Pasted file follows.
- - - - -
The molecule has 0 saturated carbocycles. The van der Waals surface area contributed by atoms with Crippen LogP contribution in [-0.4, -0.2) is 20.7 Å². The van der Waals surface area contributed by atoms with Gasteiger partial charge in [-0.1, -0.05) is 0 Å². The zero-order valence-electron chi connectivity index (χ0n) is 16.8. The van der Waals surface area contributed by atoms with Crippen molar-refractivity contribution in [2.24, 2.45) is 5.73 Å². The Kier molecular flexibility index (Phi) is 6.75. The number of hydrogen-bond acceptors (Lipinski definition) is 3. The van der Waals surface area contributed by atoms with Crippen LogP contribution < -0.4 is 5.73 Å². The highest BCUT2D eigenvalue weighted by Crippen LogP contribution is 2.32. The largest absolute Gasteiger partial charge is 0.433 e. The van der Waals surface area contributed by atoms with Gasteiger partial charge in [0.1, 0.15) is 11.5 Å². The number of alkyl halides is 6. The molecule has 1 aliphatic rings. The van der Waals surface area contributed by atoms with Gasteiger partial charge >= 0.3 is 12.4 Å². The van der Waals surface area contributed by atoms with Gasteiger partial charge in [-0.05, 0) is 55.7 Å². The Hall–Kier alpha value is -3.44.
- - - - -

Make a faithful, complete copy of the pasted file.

The molecule has 0 saturated carbocycles. The van der Waals surface area contributed by atoms with Crippen LogP contribution in [-0.4, -0.2) is 20.7 Å². The van der Waals surface area contributed by atoms with Gasteiger partial charge in [-0.1, -0.05) is 0 Å². The zero-order valence-electron chi connectivity index (χ0n) is 16.8. The van der Waals surface area contributed by atoms with Crippen molar-refractivity contribution in [2.24, 2.45) is 5.73 Å². The Kier molecular flexibility index (Phi) is 6.75. The number of hydrogen-bond acceptors (Lipinski definition) is 3. The van der Waals surface area contributed by atoms with Crippen LogP contribution < -0.4 is 5.73 Å². The highest BCUT2D eigenvalue weighted by Crippen LogP contribution is 2.32. The largest absolute Gasteiger partial charge is 0.433 e. The van der Waals surface area contributed by atoms with Gasteiger partial charge in [0.1, 0.15) is 11.5 Å². The number of alkyl halides is 6. The molecule has 1 aliphatic rings. The van der Waals surface area contributed by atoms with Gasteiger partial charge >= 0.3 is 12.4 Å². The van der Waals surface area contributed by atoms with Gasteiger partial charge in [-0.05, 0) is 55.7 Å². The Hall–Kier alpha value is -3.44.